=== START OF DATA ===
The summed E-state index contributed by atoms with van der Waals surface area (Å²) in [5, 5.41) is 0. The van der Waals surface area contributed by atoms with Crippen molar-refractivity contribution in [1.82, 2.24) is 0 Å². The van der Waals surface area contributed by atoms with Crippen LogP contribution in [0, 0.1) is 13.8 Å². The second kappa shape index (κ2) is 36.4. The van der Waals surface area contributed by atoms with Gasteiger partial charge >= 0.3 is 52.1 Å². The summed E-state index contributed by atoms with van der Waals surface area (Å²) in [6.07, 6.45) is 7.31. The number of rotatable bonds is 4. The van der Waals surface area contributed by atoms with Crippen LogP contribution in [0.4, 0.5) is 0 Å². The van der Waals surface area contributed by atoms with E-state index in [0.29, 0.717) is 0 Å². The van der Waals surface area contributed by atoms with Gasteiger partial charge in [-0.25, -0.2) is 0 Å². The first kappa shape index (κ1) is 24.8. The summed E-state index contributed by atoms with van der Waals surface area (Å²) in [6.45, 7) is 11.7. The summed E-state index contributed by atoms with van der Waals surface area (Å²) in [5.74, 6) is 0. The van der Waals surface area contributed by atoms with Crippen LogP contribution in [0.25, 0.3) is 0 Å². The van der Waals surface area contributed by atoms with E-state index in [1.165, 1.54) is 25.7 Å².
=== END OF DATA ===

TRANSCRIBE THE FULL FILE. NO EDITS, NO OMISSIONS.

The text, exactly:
The summed E-state index contributed by atoms with van der Waals surface area (Å²) in [5, 5.41) is 0. The van der Waals surface area contributed by atoms with Crippen molar-refractivity contribution in [1.82, 2.24) is 0 Å². The van der Waals surface area contributed by atoms with Crippen LogP contribution in [0, 0.1) is 13.8 Å². The second kappa shape index (κ2) is 36.4. The van der Waals surface area contributed by atoms with Gasteiger partial charge >= 0.3 is 52.1 Å². The summed E-state index contributed by atoms with van der Waals surface area (Å²) in [6.07, 6.45) is 7.31. The number of rotatable bonds is 4. The van der Waals surface area contributed by atoms with Crippen LogP contribution in [0.4, 0.5) is 0 Å². The van der Waals surface area contributed by atoms with E-state index in [0.29, 0.717) is 0 Å². The van der Waals surface area contributed by atoms with Gasteiger partial charge in [-0.25, -0.2) is 0 Å². The first kappa shape index (κ1) is 24.8. The summed E-state index contributed by atoms with van der Waals surface area (Å²) in [6.45, 7) is 11.7. The summed E-state index contributed by atoms with van der Waals surface area (Å²) in [5.74, 6) is 0. The van der Waals surface area contributed by atoms with Crippen LogP contribution in [0.25, 0.3) is 0 Å². The van der Waals surface area contributed by atoms with E-state index in [1.165, 1.54) is 25.7 Å².